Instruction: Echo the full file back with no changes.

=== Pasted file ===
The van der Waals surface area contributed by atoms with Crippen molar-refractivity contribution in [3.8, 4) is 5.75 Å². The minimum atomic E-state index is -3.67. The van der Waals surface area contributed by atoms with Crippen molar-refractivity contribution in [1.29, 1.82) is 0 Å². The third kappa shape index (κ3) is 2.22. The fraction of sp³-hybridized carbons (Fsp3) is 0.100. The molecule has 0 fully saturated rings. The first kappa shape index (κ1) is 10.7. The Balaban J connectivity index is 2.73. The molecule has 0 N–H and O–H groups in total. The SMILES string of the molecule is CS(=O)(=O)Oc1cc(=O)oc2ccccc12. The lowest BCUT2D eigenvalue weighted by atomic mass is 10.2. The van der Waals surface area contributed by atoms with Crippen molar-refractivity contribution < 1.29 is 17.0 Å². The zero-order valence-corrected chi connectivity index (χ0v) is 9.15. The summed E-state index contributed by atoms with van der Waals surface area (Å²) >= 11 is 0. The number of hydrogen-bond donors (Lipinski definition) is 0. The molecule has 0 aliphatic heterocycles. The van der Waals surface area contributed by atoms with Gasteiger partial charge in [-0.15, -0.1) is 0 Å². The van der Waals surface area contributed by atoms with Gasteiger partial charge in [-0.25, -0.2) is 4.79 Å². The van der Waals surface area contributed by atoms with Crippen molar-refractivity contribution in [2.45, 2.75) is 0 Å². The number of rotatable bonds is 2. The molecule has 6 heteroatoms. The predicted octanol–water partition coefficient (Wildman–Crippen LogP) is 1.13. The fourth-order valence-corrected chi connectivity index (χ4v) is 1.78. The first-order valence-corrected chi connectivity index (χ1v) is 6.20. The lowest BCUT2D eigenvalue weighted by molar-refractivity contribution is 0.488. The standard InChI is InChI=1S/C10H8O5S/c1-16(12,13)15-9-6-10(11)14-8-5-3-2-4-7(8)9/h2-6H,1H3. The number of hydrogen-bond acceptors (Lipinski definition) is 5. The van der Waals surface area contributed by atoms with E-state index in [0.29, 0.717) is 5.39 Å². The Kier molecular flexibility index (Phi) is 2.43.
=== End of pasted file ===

The van der Waals surface area contributed by atoms with Crippen molar-refractivity contribution in [3.8, 4) is 5.75 Å². The minimum atomic E-state index is -3.67. The van der Waals surface area contributed by atoms with Crippen molar-refractivity contribution in [1.29, 1.82) is 0 Å². The third kappa shape index (κ3) is 2.22. The fraction of sp³-hybridized carbons (Fsp3) is 0.100. The molecule has 0 fully saturated rings. The first kappa shape index (κ1) is 10.7. The Balaban J connectivity index is 2.73. The molecule has 0 N–H and O–H groups in total. The SMILES string of the molecule is CS(=O)(=O)Oc1cc(=O)oc2ccccc12. The lowest BCUT2D eigenvalue weighted by atomic mass is 10.2. The van der Waals surface area contributed by atoms with Crippen molar-refractivity contribution < 1.29 is 17.0 Å². The zero-order valence-corrected chi connectivity index (χ0v) is 9.15. The summed E-state index contributed by atoms with van der Waals surface area (Å²) >= 11 is 0. The number of hydrogen-bond donors (Lipinski definition) is 0. The molecule has 0 aliphatic heterocycles. The van der Waals surface area contributed by atoms with Gasteiger partial charge in [-0.15, -0.1) is 0 Å². The van der Waals surface area contributed by atoms with Gasteiger partial charge in [-0.25, -0.2) is 4.79 Å². The van der Waals surface area contributed by atoms with Crippen molar-refractivity contribution in [2.45, 2.75) is 0 Å². The number of rotatable bonds is 2. The molecule has 6 heteroatoms. The predicted octanol–water partition coefficient (Wildman–Crippen LogP) is 1.13. The fourth-order valence-corrected chi connectivity index (χ4v) is 1.78. The first-order valence-corrected chi connectivity index (χ1v) is 6.20. The lowest BCUT2D eigenvalue weighted by molar-refractivity contribution is 0.488. The standard InChI is InChI=1S/C10H8O5S/c1-16(12,13)15-9-6-10(11)14-8-5-3-2-4-7(8)9/h2-6H,1H3. The number of hydrogen-bond acceptors (Lipinski definition) is 5. The van der Waals surface area contributed by atoms with E-state index in [0.29, 0.717) is 5.39 Å². The Kier molecular flexibility index (Phi) is 2.43.